So the great dogma of the stigmata would be redemption.  We are redeemed.  Thank God for its grandiose blessings and as Gregory the Great [if he was indeed the author of Hoy Saturday’s Exultet said, (O felix culpa – quae meruit talem et tantum Redemptorem!): O Happy Fault which merited such and so great a redeemer!  Paradoxically, what a wonderful thing that it because of sin there is merited in God’s Mercy such a Redeemer such redemption.

This mystery is an enrichment to moral theology.  If Christ has risen let your thoughts be above.  It’s also an inspiration to spirituality.  One of the things we all lack is a sense of totality.  Like the ancient Shema Yisrael, the basic dogma is one God.  The basic morality, love him and his – and the basic spirituality, totally.

The new catechism speaks about the scriptures being opened with Christ’s wounds and Christ’s side being pierced.  This is the season we celebrate the Ascension into heaven.  He is seated at the right hand of the Father.  He’ll come again in glory and all will see him [we read in the Apocalypse 1:7] – even those have pierced him – in faith, we will see him in contemplation and – God willing – in our studies.  We will see this Son of God pierced through.  Whoever sees me, sees the Father.” 

This reminds us of that old American spiritual, “Were you there when they crucified the Lord?”  We were.  We caused it and we were redeemed there.  So to look on him – means to study him, to experience him.  And in the words of Dei Verbum [# 8]: faith can grow through contemplation, study, magisterium and experience.”  The Acts of the Apostles sing of this joyful assembly.  They return to Jerusalem with great joy.  They were continually in the temple blessing God, worshiping the immolated lamb in Thanksgiving, a model of the Church in the Celestial Sanctuary.

The ascension of Christ does not mean inaccessibility.  There is a perennial closeness, an ongoing presence of the Lord.  And, in a new manner, this Mystery is now inviting each of us; while we cannot be transubstantiated, we need to be transformed and conformed more to the image of the wounded Christ.

So what we celebrate in every Liturgy is a Liturgy of Life.  All of life is an offertory in Romans 12:1.  “Make of your body an oblation to the merciful God.  It’s a consecration. The Father consecrated me and sent me into the world.  It’s a holy communion.  I and the Father are one.”  It is a Holy CommunionThe Father is in Me and I in the Father … may they be one in us!

The great high priest has already risen, ascended into the celestial sanctuary.  There he is presently and forever celebrating an eternal Thanksgiving as the Immolated Lamb, for the Father’s infinite mercy.  The time of the feast of the Ascension through Pentecost is a challenge liturgically for all of us to participate in the life-long procession heading faithfully toward that celestial sanctuary.  Ascension to Pentecost is one more liturgical challenge to persevere.  The qualities of those who are in this procession to the heavenly temple, need a facility in God’s word, a confidence in his praise, fidelity and perseverance all along the way.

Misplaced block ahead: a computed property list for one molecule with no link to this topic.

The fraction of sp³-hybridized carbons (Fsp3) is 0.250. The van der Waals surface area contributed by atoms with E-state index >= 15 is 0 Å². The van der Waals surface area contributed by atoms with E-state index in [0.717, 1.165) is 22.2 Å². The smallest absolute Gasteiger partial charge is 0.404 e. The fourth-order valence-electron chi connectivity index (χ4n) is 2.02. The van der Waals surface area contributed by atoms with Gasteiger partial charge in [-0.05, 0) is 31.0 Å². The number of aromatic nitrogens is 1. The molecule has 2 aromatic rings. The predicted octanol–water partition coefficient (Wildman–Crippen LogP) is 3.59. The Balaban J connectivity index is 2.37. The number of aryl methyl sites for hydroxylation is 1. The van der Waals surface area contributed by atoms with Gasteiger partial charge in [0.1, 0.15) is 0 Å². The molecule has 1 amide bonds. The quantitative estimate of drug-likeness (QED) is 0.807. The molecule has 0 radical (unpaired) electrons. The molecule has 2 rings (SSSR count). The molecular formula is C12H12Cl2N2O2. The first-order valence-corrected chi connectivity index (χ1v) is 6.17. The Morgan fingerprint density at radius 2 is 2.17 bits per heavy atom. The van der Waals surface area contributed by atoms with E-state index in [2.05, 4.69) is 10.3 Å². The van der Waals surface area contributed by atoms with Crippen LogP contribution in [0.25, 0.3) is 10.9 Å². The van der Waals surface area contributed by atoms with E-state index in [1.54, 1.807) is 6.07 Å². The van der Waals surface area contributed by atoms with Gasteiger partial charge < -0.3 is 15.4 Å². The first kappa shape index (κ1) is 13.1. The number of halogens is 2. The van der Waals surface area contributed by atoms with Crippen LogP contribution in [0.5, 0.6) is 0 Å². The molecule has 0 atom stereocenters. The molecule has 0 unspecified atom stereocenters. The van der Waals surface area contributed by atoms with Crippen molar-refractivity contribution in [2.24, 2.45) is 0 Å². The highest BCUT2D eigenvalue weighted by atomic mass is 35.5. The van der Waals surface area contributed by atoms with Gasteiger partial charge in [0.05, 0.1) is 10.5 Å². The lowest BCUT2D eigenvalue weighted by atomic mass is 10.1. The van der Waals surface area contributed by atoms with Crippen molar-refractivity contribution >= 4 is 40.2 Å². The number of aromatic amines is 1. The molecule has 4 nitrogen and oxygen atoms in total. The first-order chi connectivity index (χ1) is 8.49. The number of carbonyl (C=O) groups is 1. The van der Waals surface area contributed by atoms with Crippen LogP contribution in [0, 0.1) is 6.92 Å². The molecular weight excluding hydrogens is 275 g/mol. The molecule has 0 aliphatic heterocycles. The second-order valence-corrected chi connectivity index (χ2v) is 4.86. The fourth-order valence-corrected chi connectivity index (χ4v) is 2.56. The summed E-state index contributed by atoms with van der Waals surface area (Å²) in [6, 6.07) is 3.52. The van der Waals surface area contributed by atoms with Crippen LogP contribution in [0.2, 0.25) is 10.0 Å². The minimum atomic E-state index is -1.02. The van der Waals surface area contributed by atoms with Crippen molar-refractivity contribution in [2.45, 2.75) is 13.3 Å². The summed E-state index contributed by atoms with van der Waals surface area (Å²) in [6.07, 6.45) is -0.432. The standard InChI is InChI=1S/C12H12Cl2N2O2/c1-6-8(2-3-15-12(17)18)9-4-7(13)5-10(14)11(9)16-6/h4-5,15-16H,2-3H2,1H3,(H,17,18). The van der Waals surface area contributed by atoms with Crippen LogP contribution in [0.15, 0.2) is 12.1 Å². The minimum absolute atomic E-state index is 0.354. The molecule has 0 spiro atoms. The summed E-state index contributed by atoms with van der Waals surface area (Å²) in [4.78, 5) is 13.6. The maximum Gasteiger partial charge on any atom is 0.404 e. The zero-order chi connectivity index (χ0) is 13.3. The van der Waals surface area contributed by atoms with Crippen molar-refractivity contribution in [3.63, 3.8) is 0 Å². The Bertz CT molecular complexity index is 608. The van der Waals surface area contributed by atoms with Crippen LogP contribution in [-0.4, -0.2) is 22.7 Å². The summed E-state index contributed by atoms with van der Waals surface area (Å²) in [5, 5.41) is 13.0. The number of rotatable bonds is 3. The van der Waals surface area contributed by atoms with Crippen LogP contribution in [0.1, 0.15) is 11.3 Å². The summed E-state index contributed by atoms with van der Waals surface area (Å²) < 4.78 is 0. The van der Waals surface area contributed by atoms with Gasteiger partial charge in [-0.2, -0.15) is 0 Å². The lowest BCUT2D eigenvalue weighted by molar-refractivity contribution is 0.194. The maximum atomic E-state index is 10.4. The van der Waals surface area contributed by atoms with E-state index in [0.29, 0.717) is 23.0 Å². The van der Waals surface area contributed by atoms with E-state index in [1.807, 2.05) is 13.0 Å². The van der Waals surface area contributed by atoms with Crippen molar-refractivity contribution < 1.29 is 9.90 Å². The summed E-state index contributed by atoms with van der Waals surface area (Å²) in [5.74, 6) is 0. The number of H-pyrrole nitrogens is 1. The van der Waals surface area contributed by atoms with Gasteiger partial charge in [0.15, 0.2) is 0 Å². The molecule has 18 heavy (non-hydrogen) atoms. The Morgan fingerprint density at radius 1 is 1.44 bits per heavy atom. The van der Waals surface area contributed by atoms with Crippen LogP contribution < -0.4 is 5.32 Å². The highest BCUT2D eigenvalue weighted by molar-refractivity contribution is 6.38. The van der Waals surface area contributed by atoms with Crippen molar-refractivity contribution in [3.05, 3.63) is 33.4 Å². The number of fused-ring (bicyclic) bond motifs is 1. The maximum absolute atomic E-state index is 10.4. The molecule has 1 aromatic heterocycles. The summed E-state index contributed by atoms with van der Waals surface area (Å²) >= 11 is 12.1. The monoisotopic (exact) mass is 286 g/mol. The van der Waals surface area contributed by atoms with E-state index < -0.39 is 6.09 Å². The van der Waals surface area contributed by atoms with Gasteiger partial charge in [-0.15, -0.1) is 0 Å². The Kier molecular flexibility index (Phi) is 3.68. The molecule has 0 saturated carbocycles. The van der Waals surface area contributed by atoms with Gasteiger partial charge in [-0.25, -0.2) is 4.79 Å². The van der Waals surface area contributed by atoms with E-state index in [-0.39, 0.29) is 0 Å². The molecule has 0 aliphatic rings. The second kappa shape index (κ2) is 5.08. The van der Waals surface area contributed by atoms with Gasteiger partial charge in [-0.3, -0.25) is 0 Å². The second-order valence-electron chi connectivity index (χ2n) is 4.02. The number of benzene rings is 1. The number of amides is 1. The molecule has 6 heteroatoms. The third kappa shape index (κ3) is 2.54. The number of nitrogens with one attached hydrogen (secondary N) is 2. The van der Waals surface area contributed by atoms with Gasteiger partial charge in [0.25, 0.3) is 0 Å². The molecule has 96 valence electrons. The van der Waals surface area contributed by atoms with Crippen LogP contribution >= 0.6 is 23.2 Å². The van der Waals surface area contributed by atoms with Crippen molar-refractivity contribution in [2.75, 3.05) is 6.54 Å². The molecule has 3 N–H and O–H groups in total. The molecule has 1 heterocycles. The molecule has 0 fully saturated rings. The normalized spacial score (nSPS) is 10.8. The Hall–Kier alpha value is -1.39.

And this leads me back to the Solzhenitsyn’s old goat.  The image appears in his Cancer Ward – While he had to wait for his train he went to the zoo and he saw a beautiful doe there, a deer like we see every day.  And that reminded him of the one nurse in the state hospital of Russia, who was always so kind to him.  And then he saw an old goat standing on a rock, without moving, and he thinks out loud and says to himself, “That’s what you need to get through life.  So it is, to become an old goat it just takes a while!

So Christian perseverance is not getting through it.  It’s not Stoic acceptance.  It’s Christian participation in the mystery and life of Jesus Christ.  Where the great Kierkegaard praised so beautifully by John Paul II in Fides et Ratio [# 76, for those keeping score!]  Praised by John Paul somehow we have to make Christ present to his people, in a contemporary manner.

The great appeal of the church has always been that anyone who stands firm to the end will be saved.  And the Parable of the Sower of the Seed, as for the part of the rich soil that is the people with the noble and generous heart who have heard the word and take it to themselves and yield a harvest, through their perseverance.  In the conclusion of Romans, “Everything that was written long ago, in the scriptures, was meant to teach us something about hope from the examples that scriptures gives of how people who did not give up were helped by God.”  [Rm 15:4]

Your perseverance will win you your lives [Lk 21:1 – I have prayed for you Simon, that your faith may not fail…! [Lk 22:32] – Barnabas [son of encouragement]… urged them to remain faithful to the Lord with heartfelt devotion… he was filled with the Holy Spirit… [Ac 11:23] – … Paul encouraged the followers … [Ac 18:23] – You will need perseverance if you are to do God’s will and gain what he has promised…we are the sort of people who keep faith until our souls are healed… [Heb 10:36]



The teachings Saint Thomas tell us that perseverance is three realities:

  1. The first one is the grace of final perseverance.  This was a theme in the Council of Trent. Only God can give that, first grace and last grace and every grace in between is a grace.

The great Saint Alphonsus Liguori struggled his entire life with celibacy and he prayed every day that he would get the grace of final perseverance, so in that he’s a great model for all believers in praying for this grace of fidelity.

  1. Secondly, perseverance is a quality of every virtue. If you don’t stick to it and don’t repeat the lessons, you cannot learn.  Some whiz kids used to get to the material the night before the exam and the material hardly made any impact on their minds and much less on their hearts or their lives.  Stick-to-itiveness is something that’s asked of all of us each day.  I remember it now as one of the great gifts of my formation years to have had as my professor, Fr. Garrigou-Lagrange, OP, and he used to have a great routine before the exams.  [I’m a little late for this exhortation, but anyway, maybe next year.] He would say, “Look, you’ve got to read this book!  Go down into the library.  Pick this book up, put it on your head, rub it next to your heart and if the temptation comes to read it, give in!”  So that was his regular pep talk.

And finally perseverance is a special virtue to remain faithful in the priesthood, and in all vocations, as best we can.  That this is certainly a Grace of God, and in this wonderful Mundelein community we pray: Mary most faithful, pray for us.

Thank you for listening!